In 2011 as a junior at the University of Texas, Milwaukee Brewers right-handed starter Taylor Jungmann won the Dick Howser Trophy. That highly coveted award is presented to the best national collegiate player of the year. The award was one among many honors and accolades Jungmann earned during his days in Austin.
Jungmann was a dominant ace of the Longhorns' staff. He finished his collegiate career 32-9 with a 1.85 ERA in 45 games. Jungmann's efforts earned him a selection by the Brewers in the first round of the 2011 Draft.
Jungmann is a huge presence on the mound at 6-foot-6, 220 pounds. He relies more heavily on moving the ball in a downward plane than overpowering a hitter with high velocity.
Using a 92-94 mph four-seam fastball as an important pitch, Jungmann relies on a sinker with a tad less velocity. That two-seamer is crucial to his pitch sequencing. Jungmann mixes in an upper 70s curveball as another important weapon. Due to some variance in the velocity and movement on the pitch, there are times his curveball can actually be classified as a hybrid pitch. Some even think it's more a slider than a curve. Call it a "slurve." Jungmann also uses a less frequent changeup to complete his arsenal. I believe his changeup is worth throwing more often, as the pitch adds deception to his repertoire.
Pitching across his body most often, Jungmann does get good downhill movement on his pitches. As a result of the sink on his offerings, he has a high ground-ball rate. Jungmann uses his size and strength as allies in his usual pitch sequencing. Since Jungmann isn't overpowering, he pays a price when he gets the ball up in the zone. He's very dependent on late life on his fastball for success.
Jungmann does not always repeat his three-quarters arm slot delivery. His arm slot and release are a bit unconventional, and they can change from pitch to pitch. At times, it may take a batter or two to recover during those times Jungmann loses command and control and he has to regroup.
During Jungmann's starts after his Major League promotion, his mechanics have been fine and the results have been good.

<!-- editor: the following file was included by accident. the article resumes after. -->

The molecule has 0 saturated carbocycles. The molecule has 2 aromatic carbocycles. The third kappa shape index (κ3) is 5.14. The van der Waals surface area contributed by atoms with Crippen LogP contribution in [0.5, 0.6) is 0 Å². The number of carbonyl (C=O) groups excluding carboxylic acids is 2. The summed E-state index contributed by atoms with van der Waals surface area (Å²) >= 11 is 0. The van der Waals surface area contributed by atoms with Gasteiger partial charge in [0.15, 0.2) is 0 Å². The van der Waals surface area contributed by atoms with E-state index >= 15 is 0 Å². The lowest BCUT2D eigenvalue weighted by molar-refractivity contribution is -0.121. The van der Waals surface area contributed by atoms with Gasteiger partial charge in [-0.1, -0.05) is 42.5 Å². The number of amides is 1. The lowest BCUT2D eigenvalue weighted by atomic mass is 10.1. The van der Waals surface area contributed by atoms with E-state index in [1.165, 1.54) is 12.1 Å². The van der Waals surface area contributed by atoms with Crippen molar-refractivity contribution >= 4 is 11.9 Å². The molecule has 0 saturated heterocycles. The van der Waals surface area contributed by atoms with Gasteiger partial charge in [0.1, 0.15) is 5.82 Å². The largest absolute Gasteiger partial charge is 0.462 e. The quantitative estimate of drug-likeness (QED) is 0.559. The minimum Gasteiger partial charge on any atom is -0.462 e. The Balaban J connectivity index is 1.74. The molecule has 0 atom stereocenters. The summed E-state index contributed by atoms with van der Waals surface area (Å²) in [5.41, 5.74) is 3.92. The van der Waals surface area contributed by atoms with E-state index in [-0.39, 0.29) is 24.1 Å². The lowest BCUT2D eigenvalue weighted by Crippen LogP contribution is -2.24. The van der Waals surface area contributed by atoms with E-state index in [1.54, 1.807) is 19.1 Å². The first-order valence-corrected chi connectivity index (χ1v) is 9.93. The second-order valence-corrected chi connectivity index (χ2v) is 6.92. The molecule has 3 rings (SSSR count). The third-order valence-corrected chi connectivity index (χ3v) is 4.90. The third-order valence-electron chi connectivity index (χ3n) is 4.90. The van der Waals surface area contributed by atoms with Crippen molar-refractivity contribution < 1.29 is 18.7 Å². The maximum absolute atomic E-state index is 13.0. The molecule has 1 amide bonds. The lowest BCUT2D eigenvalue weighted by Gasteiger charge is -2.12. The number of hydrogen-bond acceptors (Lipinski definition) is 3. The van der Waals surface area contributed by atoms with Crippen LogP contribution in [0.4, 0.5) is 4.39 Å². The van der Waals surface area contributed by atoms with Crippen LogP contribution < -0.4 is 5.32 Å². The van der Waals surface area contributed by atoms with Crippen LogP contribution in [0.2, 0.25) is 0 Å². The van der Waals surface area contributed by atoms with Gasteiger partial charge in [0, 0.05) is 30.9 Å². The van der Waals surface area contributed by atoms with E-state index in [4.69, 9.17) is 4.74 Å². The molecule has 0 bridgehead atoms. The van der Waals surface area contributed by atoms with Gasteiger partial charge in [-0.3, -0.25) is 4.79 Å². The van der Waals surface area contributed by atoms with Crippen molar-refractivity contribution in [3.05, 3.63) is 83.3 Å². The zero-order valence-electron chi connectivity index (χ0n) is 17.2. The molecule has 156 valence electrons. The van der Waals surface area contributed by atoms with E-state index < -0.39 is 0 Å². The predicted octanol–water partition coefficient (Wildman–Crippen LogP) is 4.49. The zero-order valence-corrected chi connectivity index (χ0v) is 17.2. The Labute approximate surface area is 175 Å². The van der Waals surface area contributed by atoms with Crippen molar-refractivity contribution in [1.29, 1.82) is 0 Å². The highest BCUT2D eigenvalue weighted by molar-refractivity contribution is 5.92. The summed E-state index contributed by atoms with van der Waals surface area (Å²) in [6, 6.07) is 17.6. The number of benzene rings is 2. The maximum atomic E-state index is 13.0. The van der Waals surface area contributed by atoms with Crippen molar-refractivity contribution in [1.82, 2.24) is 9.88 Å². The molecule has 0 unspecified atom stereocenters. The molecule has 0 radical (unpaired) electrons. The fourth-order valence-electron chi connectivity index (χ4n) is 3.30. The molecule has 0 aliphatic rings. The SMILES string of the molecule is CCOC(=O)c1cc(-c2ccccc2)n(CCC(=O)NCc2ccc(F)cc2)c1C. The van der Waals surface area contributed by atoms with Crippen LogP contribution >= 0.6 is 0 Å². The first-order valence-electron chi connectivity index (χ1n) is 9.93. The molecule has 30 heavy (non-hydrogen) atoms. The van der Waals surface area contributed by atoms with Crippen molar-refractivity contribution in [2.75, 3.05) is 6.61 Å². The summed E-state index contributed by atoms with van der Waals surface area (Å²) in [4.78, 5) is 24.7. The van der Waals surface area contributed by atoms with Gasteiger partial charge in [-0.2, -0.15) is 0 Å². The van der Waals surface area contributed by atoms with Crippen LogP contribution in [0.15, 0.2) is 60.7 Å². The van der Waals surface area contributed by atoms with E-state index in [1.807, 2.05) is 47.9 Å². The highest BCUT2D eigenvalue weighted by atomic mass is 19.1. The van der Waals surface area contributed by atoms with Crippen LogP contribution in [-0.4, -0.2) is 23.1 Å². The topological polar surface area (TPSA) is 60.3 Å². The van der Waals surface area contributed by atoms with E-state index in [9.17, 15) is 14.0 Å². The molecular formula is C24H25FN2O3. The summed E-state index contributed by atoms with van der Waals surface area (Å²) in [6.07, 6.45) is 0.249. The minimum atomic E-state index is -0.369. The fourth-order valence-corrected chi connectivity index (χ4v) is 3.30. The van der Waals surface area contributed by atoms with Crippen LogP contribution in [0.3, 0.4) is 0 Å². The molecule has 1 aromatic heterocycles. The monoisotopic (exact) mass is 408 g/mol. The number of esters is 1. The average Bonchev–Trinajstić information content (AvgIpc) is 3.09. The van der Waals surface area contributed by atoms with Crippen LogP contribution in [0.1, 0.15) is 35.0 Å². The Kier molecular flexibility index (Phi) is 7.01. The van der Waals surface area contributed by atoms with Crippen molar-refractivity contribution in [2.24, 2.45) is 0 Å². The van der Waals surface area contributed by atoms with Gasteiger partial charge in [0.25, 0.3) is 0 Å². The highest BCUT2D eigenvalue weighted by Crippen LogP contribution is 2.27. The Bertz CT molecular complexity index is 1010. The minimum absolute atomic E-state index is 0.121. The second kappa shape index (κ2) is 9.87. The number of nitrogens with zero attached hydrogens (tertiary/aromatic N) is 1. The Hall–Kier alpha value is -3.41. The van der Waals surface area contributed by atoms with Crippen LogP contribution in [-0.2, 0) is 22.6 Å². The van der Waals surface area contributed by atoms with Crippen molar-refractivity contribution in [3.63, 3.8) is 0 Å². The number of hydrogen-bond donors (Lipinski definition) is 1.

Jungmann's sinker is a very good pitch that can miss bats or cause weak contact. When his sinker is working, his outing is usually a success. Jungmann is physically strong and can offer innings to his club.
The versatility of Jungmann's breaking ball makes his sinker and four-seam fastballs more effective. His curve can break both early or late, depending upon his release point. Jungmann can also fool a hitter by throwing the occasional changeup to alter the balance of the hitter.
Jungmann has recently improved his walk rate. That helped him win a promotion to Milwaukee's starting rotation in early June.
Jungmann really doesn't have an impact pitch that he can use time and again to finish hitters. Rather, he depends upon good pitch sequencing and adding deception from a delivery that appears to look awkward and herky-jerky to the hitter.
Jungmann can lose his release point and rhythm rather quickly. When his shoulder flies open and he doesn't finish his pitches, he loses control and elevates his pitches.
Jungmann isn't a "get the ball and throw it" type of pitcher. He appears pensive on the mound, thinking through his repertoire and giving the hitter time to collect his own thoughts and anticipate what pitch is coming.
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Jungmann came to the Brewers as a very highly touted, almost "can't miss" prospect with a remarkable collegiate background. He lost some luster and dropped in prospect rankings. However, Jungmann is pitching well at the big league level and is again gaining steam as a prospect. He is No. 12 on Milwaukee's Top 30 Prospect list.
If Jungmann continues his good outings, he can earn a permanent role in the Brewers' rotation.
Jungmann in a word
Bernie Pleskoff has served as a professional scout for the Houston Astros and Seattle Mariners. Follow @BerniePleskoff on Twitter. This story was not subject to the approval of Major League Baseball or its clubs.